The Alastair Rushworth Memorial Essay Prize Terms and Conditions

The Alastair Rushworth Memorial Essay Prize, promoted by the Incorporated Society of Organ Builders and funded by the Rushworth Foundation.

Terms and conditions:

The prize, to be awarded annually, is to recognise excellence in promoting knowledge of pipe organ building or pipe organ builders in the form of essays submitted to the Council of the ISOB.

The Prize has been established in memory of Alastair Rushworth, as the 5th generation of Liverpool based pipe organ builders of his family who traded as Rushworth & Dreaper Limited, in recognition of his contribution to organ building and the ISOB.

Essays of between 2,000 and 2,500 words must be submitted to the Secretary at the ISOB by email (typed and in double spacing) by 31st January 2018. Entries must be written by an individual with no age restrictions and need not be an Organ Builder, i.e could be a student or a musician and only one essay may be submitted in any year by an individual. Essays submitted must be original work by the author. Photographs and other illustrations may be included, if desired. Style and presentation will be taken into account, as well as content.

The topic for an essay is the choice of the essay writer with the subject relating directly to pipe organ building or a pipe organ builder, with a view to adding to the knowledge of organ building practice. Guidance may be sought on the appropriateness of the subject for an essay. Essays must be researched based with bibliography and, if desired to give sources, limited footnotes (or endnotes). Bibliography and footnotes (or endnotes) are not included in the total word count limit (within reason). Subjects might include the description of an organ, its specification and particular features from a design and building perspective, aspects of the development of organ building more generally or the history of an organ building business.

  1. Essays submitted will be considered and judged by a committee appointed by the Council of the ISOB and, if practical, a member of the Rushworth family representing the Rushworth Foundation. Judging will be at the discretion of the judging panel whose decision will be final with no right of appeal. The panel may decide that there is no winner if, in their judgement, the standard of the entries does not merit this.
  2. The winner will be announced by 31st March 2018 and will be awarded £500 which will be presented at the AGM of the ISOB to be held on [?] October 2018. The prize is funded by the Rushworth Foundation. The winner will be offered membership of the ISOB at an appropriate level without cost for one year.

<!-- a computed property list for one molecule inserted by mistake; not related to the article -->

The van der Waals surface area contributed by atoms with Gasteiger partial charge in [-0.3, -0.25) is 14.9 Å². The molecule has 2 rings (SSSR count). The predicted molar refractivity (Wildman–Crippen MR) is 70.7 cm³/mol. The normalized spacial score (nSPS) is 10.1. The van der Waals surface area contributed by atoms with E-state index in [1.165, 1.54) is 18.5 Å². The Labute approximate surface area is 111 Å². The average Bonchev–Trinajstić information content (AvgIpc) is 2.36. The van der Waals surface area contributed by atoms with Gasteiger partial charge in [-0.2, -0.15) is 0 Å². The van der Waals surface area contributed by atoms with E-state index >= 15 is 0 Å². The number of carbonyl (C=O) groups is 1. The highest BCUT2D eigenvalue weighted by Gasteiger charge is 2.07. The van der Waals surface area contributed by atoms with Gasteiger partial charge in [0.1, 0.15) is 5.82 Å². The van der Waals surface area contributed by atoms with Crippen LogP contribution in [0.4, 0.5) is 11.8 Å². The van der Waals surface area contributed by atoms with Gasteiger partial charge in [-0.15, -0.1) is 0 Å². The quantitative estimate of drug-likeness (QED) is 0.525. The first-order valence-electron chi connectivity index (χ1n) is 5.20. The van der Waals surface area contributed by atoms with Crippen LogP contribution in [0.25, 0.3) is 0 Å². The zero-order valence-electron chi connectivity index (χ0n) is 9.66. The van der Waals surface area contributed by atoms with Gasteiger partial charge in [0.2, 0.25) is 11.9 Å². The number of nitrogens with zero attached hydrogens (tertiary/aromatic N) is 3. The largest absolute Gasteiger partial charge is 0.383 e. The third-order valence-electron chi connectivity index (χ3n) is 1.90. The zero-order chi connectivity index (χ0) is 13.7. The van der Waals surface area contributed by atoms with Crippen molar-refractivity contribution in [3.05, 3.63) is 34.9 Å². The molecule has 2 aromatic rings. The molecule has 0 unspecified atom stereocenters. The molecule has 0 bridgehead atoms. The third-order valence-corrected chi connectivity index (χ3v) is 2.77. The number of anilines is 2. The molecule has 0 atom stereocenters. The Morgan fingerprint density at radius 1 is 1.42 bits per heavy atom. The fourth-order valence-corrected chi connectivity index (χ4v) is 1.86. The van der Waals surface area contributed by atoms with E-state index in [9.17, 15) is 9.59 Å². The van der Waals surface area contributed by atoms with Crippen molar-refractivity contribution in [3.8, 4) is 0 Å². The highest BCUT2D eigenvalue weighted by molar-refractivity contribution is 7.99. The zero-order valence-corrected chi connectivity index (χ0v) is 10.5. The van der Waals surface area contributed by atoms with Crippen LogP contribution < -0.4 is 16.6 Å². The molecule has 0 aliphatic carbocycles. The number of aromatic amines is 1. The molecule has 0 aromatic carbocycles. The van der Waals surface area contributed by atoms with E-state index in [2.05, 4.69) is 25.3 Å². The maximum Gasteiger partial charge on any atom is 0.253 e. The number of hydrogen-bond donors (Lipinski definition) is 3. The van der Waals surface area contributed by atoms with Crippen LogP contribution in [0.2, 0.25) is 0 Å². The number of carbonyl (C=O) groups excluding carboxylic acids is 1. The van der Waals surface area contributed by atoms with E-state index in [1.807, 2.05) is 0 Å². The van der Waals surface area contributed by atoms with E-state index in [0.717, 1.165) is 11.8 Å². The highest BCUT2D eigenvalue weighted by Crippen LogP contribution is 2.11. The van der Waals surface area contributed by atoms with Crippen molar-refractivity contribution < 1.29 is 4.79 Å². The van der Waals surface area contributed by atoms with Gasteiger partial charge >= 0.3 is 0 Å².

3. Copyright in entries submitted will remain with the author but winning entries are expected to be printed in the newsletter published by the ISOB or other publication, with acknowledgement and appropriate details of the winner. The ISOB reserves to right to correct and amend essays if it considers necessary for publication purposes.
  4. Entries may not be submitted by a member of the family of a Council member of the ISOB. If an employee of a business owned or managed by a member of the Council of the ISOB submits an entry, that Council Member will not be on the judging panel.
  5. The ISOB reserves the right at any time to cancel the essay writing competition or amend its terms if in its opinion it is necessary or desirable to do so.
  6. Submission of an essay will be deemed acceptance of these terms and conditions.

The Incorporated Society of Organ Builders (ISOB) was founded in 1947 in order to: advance the science and practice of organ building: provide a central organisation for organ builders; and provide for the better definition and protection of the profession by the system of examinations and the issue of certificates and distinctions.

Alastair Rushworth (1945-2016) was the great great grandson of the founder of the Rushworths pipe organ building business. William Rushworth started the business in Manchester in 1840 and soon moved to Liverpool with his wife and 3 sons where the business flourished. William was succeeded by his son Walter, who in turn passed it to his sons, Harry and Maynard. Meanwhile the retail side of the business was started by Walter’s brother Edwin and passed to his 3 sons, William, Edwin and John. The 2 branches of the business merged in 1911 and expanded considerably in the first part of the 20th century under the leadership of William who was succeeded by his son James.

Alastair joined the organ building business in 1965 and trained with Dr Dirk Flentrop in the Netherlands (where he learned fluent Dutch) and then with Lawrence Phelps at Casavant Freres in Canada. He was later elected President of the Federation of Master Organ Builders and President of the ISOB. He was also a member of the Organ Advisory Committee of the Council for the Care of Churches. Rushworth & Dreaper built pipe organs in cathedrals, churches, chapels and halls throughout the UK and in overseas countries (in particular South and West Africa).
The retail part of the business was run by Alastair’s brother David and their brother Richard was finance director of the group for some years. Sadly, the retail part of the business was closed at the millennium and the organ building business in 2002, driven by competitive pressures and the general decline in the economy in Liverpool.

The Rushworth Foundation was set up by Alastair’s brother Jonathan in order to celebrate and perpetuate the heritage and legacy of the Rushworth family business and all it stood for in promoting music, the arts and education. The Foundation is pleased to sponsor the essay writing competition in recognition of the contribution made by Alastair to pipe organ building and the ISOB and in appreciation of the role of the ISOB in promoting education and the appreciation of pipe organ building.